At a post-concert reception, Dorothy Chandler turned the attention away from her accomplishments, saying, “What is important here tonight is not the fundraising or the building that we are in. The only really important thing here tonight is the music we heard performed. That will go on forever.”
Within a year, at the insistence of all but her, the name of the Pavilion was changed to the Dorothy Chandler Pavilion. It was the Los Angeles Philharmonic’s home for the next 40 years.
Chandler’s influence over the history and present of the Los Angeles Philharmonic is apparent everywhere you look. The Hollywood Bowl continues to modernize to meet the needs of and remain accessible to Southern California families of all backgrounds. The Music Center remains the winter home of the Los Angeles Philharmonic, though it has moved south into an edifice borne out of the vision, generosity, and determination of a philanthropist cut from the same philosophical cloth as Chandler: Lillian Disney, who gave more than $75 million and fought to champion architect Frank Gehry’s design for Walt Disney Concert Hall.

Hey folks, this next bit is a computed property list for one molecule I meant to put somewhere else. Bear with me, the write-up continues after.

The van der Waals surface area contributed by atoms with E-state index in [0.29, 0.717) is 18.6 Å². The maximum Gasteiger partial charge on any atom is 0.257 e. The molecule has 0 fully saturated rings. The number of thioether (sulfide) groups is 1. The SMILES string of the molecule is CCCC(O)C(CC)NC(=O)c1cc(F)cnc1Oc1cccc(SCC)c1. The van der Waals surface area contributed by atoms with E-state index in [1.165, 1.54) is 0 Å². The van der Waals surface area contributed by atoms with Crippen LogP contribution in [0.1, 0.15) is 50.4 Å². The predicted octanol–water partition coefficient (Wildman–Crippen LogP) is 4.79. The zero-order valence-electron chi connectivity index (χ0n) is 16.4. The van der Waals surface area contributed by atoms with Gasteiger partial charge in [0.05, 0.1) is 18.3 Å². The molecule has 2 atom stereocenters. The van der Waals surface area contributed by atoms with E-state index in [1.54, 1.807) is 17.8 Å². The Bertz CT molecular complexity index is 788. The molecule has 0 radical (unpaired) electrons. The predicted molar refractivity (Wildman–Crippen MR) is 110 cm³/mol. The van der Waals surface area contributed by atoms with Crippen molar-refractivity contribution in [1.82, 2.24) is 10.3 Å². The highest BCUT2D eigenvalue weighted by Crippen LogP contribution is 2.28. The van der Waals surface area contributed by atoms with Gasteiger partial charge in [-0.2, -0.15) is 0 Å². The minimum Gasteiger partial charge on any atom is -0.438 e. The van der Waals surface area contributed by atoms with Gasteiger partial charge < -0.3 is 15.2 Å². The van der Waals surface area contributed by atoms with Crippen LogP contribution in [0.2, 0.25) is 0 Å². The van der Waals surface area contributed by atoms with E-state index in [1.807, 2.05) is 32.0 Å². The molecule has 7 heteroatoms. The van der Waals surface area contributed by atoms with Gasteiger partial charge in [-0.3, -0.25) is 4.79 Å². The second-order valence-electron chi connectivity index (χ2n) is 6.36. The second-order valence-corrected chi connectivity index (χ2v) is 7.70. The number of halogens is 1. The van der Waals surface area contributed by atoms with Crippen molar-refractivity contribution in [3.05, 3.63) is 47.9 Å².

When asked by an interviewer toward the end of her life if she thought of Los Angeles as a “cultural matriarchy,” Chandler did not mince words. “Yes, I do. Men were all so glad to have me do all the dirty work. The Music Center never would’ve been built if men had to do it. No, never would’ve. The Bowl wouldn’t [have] been saved, either. No, women in the best sense of community service or volunteer service, I have found, if they accept a job, and if they are qualified, capable people, they will stay with that job and finish it.”